toilet tank shut off valve question


i attempted to replace a valve stem on the shut off valve. removing it was easy. unfortunately couldn't find right size replacement.
so Plan B, replace entire valve and use new flex tubing to toilet tank.
simple enough.
attempted to undo the nut holding the valve to the pipe coming out of wall.
it was REALLY torqued down (compression fitting?) - realized a split second too late i should be using another wrench to keep the valve body from rotating.
the valve body ended up being rotated about a 1/4 turn.
what are the odds i damaged the pipe ??
or did i just rotate the entire valve around a flanged edge of a pipe and the pipe could not have twisted ?
i'm calling in a "pro" at this point.
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007 wrote:

A good likelyhood the valve is soldered to copper pipe and you twisted the pipe. But then you may have broke loose the solder joint also. A good decision to call in the pro.
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uhmmm, the valve body is sort of an upside down " T ", one end going into the wall (with a nut on it), the middle part with a tube going to the toilet tank, the other end had a stem coming out of it where a handle was attached.
so i turned the nut that was closest to the wall, and it rotated the entire valve body - before i realized - oops! must use another wrench to keep valve body from twisting.
unless you mean there's a threaded pipe (for the nut to attach to), that was soldered in to the main supply ?
how are they typically installed ??
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Just turn it back its probably fine and not worth the money for a plumber.
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At 5200 Woodlawn, in Chicago, a building I think was from the 40's, we had separate hot and cold faucets in the bathroom sink. Fine but the water was burning hot. I bought a mixer but it wouldn't stay on since the two faucets toed in. So I straightened out the cold water a bit with my hands, less than a quarter turn. Everything was fine for days or iirc weeks, and then it started leaking. Copper pipe I think.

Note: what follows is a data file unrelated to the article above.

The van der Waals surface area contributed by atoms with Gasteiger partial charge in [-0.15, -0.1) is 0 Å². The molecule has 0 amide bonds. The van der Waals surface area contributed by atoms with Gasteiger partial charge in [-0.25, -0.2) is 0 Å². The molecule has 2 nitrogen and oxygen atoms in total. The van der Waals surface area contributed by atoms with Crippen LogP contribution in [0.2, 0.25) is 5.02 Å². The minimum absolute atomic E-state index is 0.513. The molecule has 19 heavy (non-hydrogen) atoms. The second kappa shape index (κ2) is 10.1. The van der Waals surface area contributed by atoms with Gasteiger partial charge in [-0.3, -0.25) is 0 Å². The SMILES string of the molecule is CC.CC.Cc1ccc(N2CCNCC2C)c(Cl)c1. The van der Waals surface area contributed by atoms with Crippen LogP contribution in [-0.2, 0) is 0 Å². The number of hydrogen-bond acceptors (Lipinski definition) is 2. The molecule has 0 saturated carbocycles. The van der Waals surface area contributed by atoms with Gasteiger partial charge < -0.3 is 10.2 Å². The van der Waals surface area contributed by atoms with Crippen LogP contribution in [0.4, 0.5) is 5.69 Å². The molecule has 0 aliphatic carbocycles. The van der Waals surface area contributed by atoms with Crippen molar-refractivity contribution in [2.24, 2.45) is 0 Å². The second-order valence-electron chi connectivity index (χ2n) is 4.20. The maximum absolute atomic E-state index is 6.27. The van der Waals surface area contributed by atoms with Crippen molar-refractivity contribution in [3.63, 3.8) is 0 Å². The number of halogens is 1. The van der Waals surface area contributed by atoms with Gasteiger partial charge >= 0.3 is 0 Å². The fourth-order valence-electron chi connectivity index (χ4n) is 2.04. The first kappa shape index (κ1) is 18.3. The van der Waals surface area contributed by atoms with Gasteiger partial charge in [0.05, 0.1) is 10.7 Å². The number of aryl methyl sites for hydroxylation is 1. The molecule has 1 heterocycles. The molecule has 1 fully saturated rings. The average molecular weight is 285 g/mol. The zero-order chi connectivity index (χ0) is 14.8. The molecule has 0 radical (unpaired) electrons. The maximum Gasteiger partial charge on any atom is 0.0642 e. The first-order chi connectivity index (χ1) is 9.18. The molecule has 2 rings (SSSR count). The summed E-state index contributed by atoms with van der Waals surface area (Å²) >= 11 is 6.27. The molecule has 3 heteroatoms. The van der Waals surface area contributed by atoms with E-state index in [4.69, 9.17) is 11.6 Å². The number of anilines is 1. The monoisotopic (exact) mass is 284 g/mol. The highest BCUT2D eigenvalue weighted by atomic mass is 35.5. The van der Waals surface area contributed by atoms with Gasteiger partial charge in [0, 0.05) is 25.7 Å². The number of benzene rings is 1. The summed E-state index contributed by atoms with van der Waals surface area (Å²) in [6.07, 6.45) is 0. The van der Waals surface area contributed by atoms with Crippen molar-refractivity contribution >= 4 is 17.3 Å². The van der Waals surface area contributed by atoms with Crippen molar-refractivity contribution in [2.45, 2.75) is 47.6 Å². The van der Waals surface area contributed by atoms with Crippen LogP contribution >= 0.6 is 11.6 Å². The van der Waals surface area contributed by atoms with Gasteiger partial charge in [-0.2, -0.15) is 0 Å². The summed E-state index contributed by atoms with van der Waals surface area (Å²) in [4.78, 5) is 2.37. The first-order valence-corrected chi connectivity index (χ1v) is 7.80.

Had to be repaired by a plumber.
Story time: Had to fix it that night so it didn't flood the floor. Put a bucket under it but the bucket filled up. Emptied the bucket into the toilet, and so I could empty it easier the next time, I put the empty bucket on a wood box or something to raise it a bit above the toilet. Took a foot or two piece of hose left over from chem lab to make a siphon. Wasn't long enough so I stuck a thick soda straw into one end and routed that underneath the toilet seat.
The goal was to use this every time I had to empty the water, so that I could let the water get higher in the bucket, and heavier.
But the siphon slowed down as the water levels were more nearly equal, and sped up when the water in the bucket got higher. It reached equilibrium, and though we called the landlord the next day, we didn't have to call it a crisis. The plumber didn't come for a week, and the siphon worked the entire time with no need to turn off the water, no maintenance, and no spillage.
Oh yeah, I draped a rag or wash cloth from the dripping pipe to the water in the bucket, so we wouldn't have to listen to the water dripping. The whole setup took 10 or 15 minutes, everything worked on the first try better than I ever imagined was possible.

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